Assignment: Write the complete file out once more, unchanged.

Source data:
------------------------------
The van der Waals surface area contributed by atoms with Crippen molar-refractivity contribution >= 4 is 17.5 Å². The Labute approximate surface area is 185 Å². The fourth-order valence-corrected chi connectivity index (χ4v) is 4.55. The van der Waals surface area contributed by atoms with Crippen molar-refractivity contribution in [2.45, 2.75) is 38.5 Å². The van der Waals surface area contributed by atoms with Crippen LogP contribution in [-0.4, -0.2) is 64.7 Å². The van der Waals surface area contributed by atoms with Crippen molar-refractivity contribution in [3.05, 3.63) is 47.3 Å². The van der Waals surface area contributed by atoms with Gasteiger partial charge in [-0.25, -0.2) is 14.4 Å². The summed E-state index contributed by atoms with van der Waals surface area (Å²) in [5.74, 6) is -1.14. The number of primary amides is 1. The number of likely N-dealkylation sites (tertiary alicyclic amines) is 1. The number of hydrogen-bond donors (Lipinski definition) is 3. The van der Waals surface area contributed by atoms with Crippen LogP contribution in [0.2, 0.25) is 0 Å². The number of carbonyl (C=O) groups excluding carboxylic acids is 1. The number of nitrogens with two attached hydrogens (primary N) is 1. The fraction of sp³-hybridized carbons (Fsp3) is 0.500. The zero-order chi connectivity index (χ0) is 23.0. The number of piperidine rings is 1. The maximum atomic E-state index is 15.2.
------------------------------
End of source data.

The van der Waals surface area contributed by atoms with Crippen molar-refractivity contribution >= 4 is 17.5 Å². The Labute approximate surface area is 185 Å². The fourth-order valence-corrected chi connectivity index (χ4v) is 4.55. The van der Waals surface area contributed by atoms with Crippen molar-refractivity contribution in [2.45, 2.75) is 38.5 Å². The van der Waals surface area contributed by atoms with Crippen LogP contribution in [-0.4, -0.2) is 64.7 Å². The van der Waals surface area contributed by atoms with Crippen molar-refractivity contribution in [3.05, 3.63) is 47.3 Å². The van der Waals surface area contributed by atoms with Gasteiger partial charge in [-0.25, -0.2) is 14.4 Å². The summed E-state index contributed by atoms with van der Waals surface area (Å²) in [5.74, 6) is -1.14. The number of primary amides is 1. The number of likely N-dealkylation sites (tertiary alicyclic amines) is 1. The number of hydrogen-bond donors (Lipinski definition) is 3. The van der Waals surface area contributed by atoms with Crippen LogP contribution in [0.2, 0.25) is 0 Å². The number of carbonyl (C=O) groups excluding carboxylic acids is 1. The number of nitrogens with two attached hydrogens (primary N) is 1. The fraction of sp³-hybridized carbons (Fsp3) is 0.500. The zero-order chi connectivity index (χ0) is 23.0. The number of piperidine rings is 1. The maximum atomic E-state index is 15.2.